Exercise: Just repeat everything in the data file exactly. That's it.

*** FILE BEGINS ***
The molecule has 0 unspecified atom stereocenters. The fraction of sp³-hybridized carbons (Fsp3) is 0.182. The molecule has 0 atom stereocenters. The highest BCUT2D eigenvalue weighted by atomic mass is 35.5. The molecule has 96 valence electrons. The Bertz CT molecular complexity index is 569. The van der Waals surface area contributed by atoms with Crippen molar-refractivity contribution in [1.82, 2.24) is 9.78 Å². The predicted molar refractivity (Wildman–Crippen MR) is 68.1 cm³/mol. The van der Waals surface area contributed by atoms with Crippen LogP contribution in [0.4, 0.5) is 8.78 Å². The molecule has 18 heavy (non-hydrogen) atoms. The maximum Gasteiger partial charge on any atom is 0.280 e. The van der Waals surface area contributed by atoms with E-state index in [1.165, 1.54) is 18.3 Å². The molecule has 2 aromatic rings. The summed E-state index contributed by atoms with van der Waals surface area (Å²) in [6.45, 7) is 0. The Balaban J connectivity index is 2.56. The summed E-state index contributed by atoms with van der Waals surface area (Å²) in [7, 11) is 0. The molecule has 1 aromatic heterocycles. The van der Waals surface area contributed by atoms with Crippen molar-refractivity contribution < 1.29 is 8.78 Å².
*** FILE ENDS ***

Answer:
The molecule has 0 unspecified atom stereocenters. The fraction of sp³-hybridized carbons (Fsp3) is 0.182. The molecule has 0 atom stereocenters. The highest BCUT2D eigenvalue weighted by atomic mass is 35.5. The molecule has 96 valence electrons. The Bertz CT molecular complexity index is 569. The van der Waals surface area contributed by atoms with Crippen molar-refractivity contribution in [1.82, 2.24) is 9.78 Å². The predicted molar refractivity (Wildman–Crippen MR) is 68.1 cm³/mol. The van der Waals surface area contributed by atoms with Crippen LogP contribution in [0.4, 0.5) is 8.78 Å². The molecule has 18 heavy (non-hydrogen) atoms. The maximum Gasteiger partial charge on any atom is 0.280 e. The van der Waals surface area contributed by atoms with E-state index in [1.165, 1.54) is 18.3 Å². The molecule has 2 aromatic rings. The summed E-state index contributed by atoms with van der Waals surface area (Å²) in [6.45, 7) is 0. The Balaban J connectivity index is 2.56. The summed E-state index contributed by atoms with van der Waals surface area (Å²) in [7, 11) is 0. The molecule has 1 aromatic heterocycles. The van der Waals surface area contributed by atoms with Crippen molar-refractivity contribution < 1.29 is 8.78 Å².